Senate Minority Leader Charles Schumer (D-N.Y.) was criticized in the media on Friday over his demand that the chamber conduct an “impartial” impeachment trial in the case of President Donald Trump because he did not seek that for President Bill Clinton.
In recent days, Schumer has been critical of Senate Majority Leader Mitch McConnell (R-Ky.) over describing himself as “not an impartial juror” ahead of an expected impeachment trial of the president.
“That is an astonishing admission of partisanship,” Schumer said on the floor of the chamber this week.
But in the late 1990s as he campaigned for the U.S. Senate ahead of President Bill Clinton’s impeachment trial, Schumer pledged to vote against convicting him before the trial had even begun.
Schumer gave several television interviews in 1998 and 1999 in which he described the Senate as “quite different from a jury” during impeachment trials, the Washington Times reported.
“We have a pre-opinion,” Schumer told “Larry King Live” in January 1999, referring to himself and two newly elected Republican senators who had voted on impeachment as House members in 1998 and planned to vote in Clinton’s trial.
“This is not a criminal trial, but this is something that the Founding Fathers decided to put in a body that was susceptible to the whims of politics.”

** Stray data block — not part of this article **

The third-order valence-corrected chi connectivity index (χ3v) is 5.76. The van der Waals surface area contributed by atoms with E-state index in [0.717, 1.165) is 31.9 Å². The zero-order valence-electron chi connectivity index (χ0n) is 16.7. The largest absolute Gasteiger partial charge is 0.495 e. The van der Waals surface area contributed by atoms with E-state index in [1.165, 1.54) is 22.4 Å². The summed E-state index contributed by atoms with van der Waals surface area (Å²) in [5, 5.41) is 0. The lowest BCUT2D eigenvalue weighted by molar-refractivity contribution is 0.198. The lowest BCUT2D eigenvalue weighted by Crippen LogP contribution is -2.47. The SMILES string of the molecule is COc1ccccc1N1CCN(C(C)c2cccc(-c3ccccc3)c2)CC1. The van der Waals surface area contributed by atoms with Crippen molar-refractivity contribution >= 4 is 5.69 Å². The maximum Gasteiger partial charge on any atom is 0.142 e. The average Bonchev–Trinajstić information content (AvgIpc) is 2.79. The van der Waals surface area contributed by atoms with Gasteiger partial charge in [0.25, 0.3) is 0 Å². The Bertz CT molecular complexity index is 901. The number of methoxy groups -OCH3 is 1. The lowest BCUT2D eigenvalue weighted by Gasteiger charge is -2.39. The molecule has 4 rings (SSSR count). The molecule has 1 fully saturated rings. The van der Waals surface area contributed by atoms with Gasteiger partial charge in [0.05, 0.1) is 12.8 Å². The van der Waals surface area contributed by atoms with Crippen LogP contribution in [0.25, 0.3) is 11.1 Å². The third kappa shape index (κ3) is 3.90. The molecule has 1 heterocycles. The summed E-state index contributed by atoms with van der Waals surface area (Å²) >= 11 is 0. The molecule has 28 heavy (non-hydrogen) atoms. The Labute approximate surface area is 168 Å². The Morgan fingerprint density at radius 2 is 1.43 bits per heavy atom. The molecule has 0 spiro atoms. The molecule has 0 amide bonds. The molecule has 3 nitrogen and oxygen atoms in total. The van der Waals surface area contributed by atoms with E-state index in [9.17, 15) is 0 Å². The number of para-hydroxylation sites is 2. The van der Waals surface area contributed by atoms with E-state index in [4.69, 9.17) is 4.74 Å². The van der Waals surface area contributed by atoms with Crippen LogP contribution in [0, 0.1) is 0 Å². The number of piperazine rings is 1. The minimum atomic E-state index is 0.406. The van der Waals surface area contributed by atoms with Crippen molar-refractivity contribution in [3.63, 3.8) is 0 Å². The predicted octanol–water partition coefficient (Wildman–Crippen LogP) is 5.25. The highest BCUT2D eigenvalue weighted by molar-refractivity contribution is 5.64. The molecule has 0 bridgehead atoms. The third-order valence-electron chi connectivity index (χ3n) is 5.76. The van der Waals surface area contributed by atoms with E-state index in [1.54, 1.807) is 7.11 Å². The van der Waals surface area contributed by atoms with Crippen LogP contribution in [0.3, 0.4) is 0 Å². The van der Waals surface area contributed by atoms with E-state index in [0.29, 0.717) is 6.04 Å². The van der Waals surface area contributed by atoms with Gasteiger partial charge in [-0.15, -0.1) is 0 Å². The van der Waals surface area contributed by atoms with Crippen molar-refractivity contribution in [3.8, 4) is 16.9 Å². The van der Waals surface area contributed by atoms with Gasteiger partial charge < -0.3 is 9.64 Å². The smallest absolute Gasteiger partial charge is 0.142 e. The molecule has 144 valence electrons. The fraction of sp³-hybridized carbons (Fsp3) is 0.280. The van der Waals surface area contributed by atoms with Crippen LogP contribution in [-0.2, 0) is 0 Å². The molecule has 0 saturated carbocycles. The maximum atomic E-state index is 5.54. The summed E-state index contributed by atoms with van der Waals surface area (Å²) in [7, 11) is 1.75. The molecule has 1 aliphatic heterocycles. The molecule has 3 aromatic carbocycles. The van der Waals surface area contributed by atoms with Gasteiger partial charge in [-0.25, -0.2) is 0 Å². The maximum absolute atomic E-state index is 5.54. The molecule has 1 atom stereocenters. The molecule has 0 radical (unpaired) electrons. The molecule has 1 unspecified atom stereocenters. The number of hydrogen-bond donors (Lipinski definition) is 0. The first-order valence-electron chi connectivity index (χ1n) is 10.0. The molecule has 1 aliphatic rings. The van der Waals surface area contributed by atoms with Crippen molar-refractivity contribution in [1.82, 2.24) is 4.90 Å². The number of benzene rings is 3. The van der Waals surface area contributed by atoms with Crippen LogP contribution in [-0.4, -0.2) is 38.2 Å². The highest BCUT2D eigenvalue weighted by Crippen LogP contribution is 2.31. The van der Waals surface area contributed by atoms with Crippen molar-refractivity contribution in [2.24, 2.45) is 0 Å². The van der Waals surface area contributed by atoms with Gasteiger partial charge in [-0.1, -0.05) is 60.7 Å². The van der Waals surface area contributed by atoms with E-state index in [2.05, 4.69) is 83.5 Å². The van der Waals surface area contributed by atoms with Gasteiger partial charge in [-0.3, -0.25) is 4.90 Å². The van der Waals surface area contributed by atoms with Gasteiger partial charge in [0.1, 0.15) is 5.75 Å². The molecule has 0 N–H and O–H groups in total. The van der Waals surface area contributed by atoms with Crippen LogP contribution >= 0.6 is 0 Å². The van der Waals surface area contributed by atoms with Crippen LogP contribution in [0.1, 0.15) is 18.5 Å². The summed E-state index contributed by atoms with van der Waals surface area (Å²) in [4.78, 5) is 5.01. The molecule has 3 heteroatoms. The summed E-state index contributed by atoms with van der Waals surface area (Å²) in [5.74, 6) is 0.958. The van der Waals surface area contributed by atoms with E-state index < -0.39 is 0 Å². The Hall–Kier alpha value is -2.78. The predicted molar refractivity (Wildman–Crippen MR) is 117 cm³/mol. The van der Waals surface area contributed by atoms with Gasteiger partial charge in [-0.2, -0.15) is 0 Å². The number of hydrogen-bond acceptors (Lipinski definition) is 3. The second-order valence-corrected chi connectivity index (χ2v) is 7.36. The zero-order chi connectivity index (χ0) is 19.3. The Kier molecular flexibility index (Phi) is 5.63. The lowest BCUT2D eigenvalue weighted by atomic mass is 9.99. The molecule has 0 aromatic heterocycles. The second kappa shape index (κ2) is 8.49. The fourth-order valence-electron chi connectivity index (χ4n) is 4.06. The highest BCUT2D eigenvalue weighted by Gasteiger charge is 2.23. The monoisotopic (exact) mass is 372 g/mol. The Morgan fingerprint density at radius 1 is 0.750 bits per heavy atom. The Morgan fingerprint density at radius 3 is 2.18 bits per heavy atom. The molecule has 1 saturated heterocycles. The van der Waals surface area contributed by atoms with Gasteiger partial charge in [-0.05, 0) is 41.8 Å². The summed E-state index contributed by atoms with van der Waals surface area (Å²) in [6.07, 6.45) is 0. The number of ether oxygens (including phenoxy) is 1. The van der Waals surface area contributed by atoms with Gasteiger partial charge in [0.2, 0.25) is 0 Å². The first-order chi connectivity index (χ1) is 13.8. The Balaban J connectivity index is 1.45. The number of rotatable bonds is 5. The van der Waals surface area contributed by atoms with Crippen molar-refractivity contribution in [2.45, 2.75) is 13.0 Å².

King asked, “So therefore, anybody taking an oath tomorrow can have a pre-opinion; it’s not a jury box.”
“Many do,” Schumer responded.
“And then they change. In fact, it’s also not like a jury box in the sense that people will call us and lobby us,” Schumer added.
“You don’t have jurors called and lobbied and things like that. I mean, it’s quite different than a jury. And we’re also the judge.”
Republican senators have criticized Schumer for working hand in hand with House Speaker Nancy Pelosi on the president’s impeachment in which they have both called for a “fair” trial.
House Republicans have complained that they were largely frozen out of the impeachment inquiries by Democrats whom they say broke a number of pre-existing rules of procedure, including holding many witness inquiries in private.